The message: You don’t have to decide your position on the science. You don’t even have to understand the science. Just know that this is a complicated initiative with some loaded implications and that you’re not getting the full story. There’s no reason to rush into changing the Missouri constitution because folks with oodles of money want you to.

This approach from activists opposed to Amendment 2 has nothing with “anti-science” scare tactics. It’s simply practical: Odds are that, with less than 20 days before the election, activists wouldn’t be able to win over voters with explanations about the ethics of somatic-cell nuclear transfer (cloning). But “Hey, you’re being lied to and there’s no reason we should rush into this radical and unnecessary constitutional change” — yeah, that might give the average voter pause. And that’s just what’s happening here: If the opponents of Amendment 2 aren’t focusing primarily on the science and ethics, at least they’re not obscuring and misrepresenting the issues, as the advocates are.

The 2tricky approach is one that could win this electoral battle — coupled with the fact that it’s not just the usual suspects (i.e., pro-life activists) who are against Amendment 2 and measures like it. Just this week, a hearing was held at the United Nations. It related to the buying and selling of human eggs mentioned by that anti-Amendment 2 commercial. The speakers at the hearing included both friends of mine and liberal feminists. Since cloning promises to exploit women, as it necessarily requires their eggs, there is natural alliance between anti-cloners and traditional feminists on this issue. Organized by the United States delegation, the event was meant as an opportunity to highlight that the issue gives rise to alliances that cross political lines. As one participant, Yuval Levin of the Ethics and Public Policy Center (who has a great overview of the Missouri amendment elsewhere on NRO today), relayed, “Each of us talked about some particular facet of the issue, but all agreed that attempts at SCNT would create dangerous new demand for more eggs, and in turn for applying pressure on women to ‘donate’; and that hype about the state and prospects of stem-cell research was adding to that pressure in disturbing ways.”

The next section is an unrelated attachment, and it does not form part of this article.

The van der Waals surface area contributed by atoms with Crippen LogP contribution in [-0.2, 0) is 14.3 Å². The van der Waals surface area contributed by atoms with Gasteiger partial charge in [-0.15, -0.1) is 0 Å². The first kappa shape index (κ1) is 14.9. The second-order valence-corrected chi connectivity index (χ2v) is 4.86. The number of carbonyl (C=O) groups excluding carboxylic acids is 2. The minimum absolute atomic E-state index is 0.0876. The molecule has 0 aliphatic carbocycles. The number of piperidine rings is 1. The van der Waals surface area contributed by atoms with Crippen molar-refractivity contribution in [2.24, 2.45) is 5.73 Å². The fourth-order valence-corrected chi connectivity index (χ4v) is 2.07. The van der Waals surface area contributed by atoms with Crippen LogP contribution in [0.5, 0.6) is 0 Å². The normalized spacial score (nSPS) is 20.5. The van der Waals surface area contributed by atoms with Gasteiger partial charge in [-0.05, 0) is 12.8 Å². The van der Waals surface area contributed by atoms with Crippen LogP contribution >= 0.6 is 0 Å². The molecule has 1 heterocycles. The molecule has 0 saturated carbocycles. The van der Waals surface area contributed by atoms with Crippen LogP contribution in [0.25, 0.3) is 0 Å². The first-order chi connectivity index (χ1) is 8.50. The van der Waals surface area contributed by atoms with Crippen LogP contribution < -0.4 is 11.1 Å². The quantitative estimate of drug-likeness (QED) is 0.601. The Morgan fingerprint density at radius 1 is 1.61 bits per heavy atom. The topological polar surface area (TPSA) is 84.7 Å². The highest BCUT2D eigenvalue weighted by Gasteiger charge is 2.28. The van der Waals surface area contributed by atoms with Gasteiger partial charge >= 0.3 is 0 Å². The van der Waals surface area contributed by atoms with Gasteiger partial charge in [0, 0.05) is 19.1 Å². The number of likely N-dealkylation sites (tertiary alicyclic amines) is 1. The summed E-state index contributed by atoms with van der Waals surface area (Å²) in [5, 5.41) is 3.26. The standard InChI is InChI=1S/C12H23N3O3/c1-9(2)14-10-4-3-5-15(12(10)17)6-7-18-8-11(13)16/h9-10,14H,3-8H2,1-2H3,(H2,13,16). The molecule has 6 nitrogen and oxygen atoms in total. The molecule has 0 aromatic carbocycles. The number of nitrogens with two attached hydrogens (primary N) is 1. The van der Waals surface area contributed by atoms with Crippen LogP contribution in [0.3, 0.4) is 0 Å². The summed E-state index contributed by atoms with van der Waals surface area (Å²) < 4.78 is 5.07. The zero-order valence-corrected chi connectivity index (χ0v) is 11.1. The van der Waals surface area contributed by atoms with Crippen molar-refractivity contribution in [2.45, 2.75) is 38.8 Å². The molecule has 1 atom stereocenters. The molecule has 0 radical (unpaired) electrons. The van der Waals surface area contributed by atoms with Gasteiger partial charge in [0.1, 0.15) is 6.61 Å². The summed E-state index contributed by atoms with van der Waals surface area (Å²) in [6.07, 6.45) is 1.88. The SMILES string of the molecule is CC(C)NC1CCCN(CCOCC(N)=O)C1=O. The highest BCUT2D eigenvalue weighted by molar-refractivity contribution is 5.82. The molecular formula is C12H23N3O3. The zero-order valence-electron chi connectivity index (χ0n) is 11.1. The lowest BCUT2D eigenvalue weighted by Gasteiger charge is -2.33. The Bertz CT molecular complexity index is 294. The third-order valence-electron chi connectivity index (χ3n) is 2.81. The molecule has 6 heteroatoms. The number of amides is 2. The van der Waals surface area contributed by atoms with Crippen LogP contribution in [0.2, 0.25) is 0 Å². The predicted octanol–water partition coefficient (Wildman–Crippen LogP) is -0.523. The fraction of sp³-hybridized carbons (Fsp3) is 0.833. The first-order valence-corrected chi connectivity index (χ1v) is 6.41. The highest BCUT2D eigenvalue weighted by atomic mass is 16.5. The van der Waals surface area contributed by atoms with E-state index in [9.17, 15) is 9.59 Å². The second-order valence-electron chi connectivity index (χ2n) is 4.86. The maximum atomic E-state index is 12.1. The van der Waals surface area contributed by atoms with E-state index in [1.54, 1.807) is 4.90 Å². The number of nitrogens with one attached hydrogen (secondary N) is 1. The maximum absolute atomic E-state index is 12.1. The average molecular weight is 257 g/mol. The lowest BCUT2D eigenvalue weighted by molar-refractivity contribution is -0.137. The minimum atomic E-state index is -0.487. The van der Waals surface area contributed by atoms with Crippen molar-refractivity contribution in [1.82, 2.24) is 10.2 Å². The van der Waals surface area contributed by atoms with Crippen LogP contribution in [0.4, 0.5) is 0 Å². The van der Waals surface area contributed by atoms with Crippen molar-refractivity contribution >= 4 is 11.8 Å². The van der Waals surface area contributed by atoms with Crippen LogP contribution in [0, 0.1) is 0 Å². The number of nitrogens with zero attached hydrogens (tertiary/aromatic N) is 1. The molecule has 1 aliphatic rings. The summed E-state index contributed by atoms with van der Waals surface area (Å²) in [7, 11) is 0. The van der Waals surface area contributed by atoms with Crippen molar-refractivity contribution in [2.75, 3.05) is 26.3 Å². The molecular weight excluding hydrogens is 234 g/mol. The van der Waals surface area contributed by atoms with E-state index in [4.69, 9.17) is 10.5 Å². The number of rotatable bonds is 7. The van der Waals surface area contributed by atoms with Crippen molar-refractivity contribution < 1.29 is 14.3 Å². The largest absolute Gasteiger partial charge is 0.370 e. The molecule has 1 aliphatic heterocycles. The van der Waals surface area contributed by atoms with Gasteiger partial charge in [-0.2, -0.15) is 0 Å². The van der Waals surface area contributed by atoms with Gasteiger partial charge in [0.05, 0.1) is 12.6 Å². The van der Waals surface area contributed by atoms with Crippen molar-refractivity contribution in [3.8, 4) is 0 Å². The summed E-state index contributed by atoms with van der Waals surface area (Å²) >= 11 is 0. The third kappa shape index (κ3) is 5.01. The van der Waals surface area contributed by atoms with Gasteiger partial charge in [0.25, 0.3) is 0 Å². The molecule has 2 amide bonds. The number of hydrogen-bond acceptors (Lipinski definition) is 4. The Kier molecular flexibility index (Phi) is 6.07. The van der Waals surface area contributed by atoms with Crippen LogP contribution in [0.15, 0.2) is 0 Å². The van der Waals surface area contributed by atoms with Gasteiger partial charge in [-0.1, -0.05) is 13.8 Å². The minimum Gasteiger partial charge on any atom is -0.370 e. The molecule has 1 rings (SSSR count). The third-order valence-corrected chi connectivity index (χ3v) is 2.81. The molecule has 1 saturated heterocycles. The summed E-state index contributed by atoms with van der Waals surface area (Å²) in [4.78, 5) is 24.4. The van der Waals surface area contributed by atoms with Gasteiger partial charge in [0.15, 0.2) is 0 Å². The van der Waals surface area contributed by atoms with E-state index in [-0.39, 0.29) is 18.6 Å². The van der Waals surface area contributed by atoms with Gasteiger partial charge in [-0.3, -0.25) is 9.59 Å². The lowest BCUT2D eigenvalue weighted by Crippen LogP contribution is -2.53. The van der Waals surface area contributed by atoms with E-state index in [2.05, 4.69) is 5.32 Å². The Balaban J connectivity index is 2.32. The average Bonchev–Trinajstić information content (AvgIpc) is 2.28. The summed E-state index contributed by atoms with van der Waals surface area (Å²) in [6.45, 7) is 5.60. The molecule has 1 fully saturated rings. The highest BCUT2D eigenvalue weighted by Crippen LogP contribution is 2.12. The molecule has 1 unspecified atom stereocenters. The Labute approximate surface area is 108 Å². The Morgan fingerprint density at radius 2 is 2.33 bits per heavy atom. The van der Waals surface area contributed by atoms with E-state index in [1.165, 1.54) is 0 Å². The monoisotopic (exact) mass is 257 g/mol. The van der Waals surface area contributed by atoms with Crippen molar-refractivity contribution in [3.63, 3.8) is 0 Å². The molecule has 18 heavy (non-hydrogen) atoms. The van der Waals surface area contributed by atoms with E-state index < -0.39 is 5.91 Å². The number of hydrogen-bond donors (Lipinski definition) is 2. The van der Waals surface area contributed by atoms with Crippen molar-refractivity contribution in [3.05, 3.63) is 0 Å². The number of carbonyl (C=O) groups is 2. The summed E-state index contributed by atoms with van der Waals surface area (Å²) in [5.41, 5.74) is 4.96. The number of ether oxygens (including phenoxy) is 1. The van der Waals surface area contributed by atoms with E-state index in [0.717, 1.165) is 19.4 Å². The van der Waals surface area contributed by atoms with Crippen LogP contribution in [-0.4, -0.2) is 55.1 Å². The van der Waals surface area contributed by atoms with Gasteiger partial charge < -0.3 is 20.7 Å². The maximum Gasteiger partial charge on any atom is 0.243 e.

A “yes” vote on Amendment 2 in Missouri on Election Day 2006 would be a “yes” to a state constitutional right to human cloning, putting cloning research above the reach of further state regulation. That’s unnecessary and dangerous. A “no” vote on Amendment 2 is a “no” to a dangerous rush toward a Brave New World. Missourians don’t have to become scientists before November 8; they just have to know that they don’t know enough to be signing away citizen oversight to an industry that can’t play it straight when asking for their votes, but instead inundates them with unfair emotional pleas (e.g., Michael J. Fox with Parkinson’s, Sheryl Crow with cancer, etc.).

In California and New Jersey especially, cloning has gotten an imprimatur without there first having been an actual debate — often without the word “cloning” having been used. The simple fact of the matter is that Amendment 2 is too tricky. And with three weeks before Election Day, anti-cloning activists may, for once, have a winning strategy. If the “no”s win, human life wins, at least for now, at least in Missouri — and it would be a timely signal to other states to take a deep breath before buying all the false hope and hype.

Kathryn Jean Lopez is the editor of National Review Online.